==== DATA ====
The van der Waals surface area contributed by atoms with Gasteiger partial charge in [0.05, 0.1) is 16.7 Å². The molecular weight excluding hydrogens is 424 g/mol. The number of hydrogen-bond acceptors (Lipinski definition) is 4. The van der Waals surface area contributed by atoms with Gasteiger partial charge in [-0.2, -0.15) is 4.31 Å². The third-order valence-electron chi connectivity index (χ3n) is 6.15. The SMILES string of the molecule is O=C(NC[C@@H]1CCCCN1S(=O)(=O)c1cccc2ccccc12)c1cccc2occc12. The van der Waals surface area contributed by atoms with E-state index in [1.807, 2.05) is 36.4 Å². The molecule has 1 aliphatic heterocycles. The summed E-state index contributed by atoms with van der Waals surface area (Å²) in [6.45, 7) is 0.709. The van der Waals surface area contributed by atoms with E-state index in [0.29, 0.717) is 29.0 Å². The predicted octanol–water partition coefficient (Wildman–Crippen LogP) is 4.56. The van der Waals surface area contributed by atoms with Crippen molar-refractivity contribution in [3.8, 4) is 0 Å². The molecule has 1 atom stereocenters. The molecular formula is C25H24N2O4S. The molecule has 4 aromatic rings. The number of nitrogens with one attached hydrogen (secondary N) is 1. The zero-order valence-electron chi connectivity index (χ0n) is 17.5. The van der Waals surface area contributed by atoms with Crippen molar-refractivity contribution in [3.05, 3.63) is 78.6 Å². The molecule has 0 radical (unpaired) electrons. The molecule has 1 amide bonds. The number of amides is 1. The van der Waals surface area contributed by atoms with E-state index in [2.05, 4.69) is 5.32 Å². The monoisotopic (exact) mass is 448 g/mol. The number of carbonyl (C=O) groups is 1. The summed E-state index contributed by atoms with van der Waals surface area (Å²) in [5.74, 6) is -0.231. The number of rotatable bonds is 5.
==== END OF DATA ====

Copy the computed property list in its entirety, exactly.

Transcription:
The van der Waals surface area contributed by atoms with Gasteiger partial charge in [0.05, 0.1) is 16.7 Å². The molecular weight excluding hydrogens is 424 g/mol. The number of hydrogen-bond acceptors (Lipinski definition) is 4. The van der Waals surface area contributed by atoms with Gasteiger partial charge in [-0.2, -0.15) is 4.31 Å². The third-order valence-electron chi connectivity index (χ3n) is 6.15. The SMILES string of the molecule is O=C(NC[C@@H]1CCCCN1S(=O)(=O)c1cccc2ccccc12)c1cccc2occc12. The van der Waals surface area contributed by atoms with E-state index in [1.807, 2.05) is 36.4 Å². The molecule has 1 aliphatic heterocycles. The summed E-state index contributed by atoms with van der Waals surface area (Å²) in [6.45, 7) is 0.709. The van der Waals surface area contributed by atoms with E-state index in [0.29, 0.717) is 29.0 Å². The predicted octanol–water partition coefficient (Wildman–Crippen LogP) is 4.56. The van der Waals surface area contributed by atoms with Crippen molar-refractivity contribution in [3.8, 4) is 0 Å². The molecule has 1 atom stereocenters. The molecular formula is C25H24N2O4S. The molecule has 4 aromatic rings. The number of nitrogens with one attached hydrogen (secondary N) is 1. The zero-order valence-electron chi connectivity index (χ0n) is 17.5. The van der Waals surface area contributed by atoms with Crippen molar-refractivity contribution in [3.05, 3.63) is 78.6 Å². The molecule has 0 radical (unpaired) electrons. The molecule has 1 amide bonds. The number of amides is 1. The van der Waals surface area contributed by atoms with E-state index in [2.05, 4.69) is 5.32 Å². The monoisotopic (exact) mass is 448 g/mol. The number of carbonyl (C=O) groups is 1. The summed E-state index contributed by atoms with van der Waals surface area (Å²) in [5.74, 6) is -0.231. The number of rotatable bonds is 5.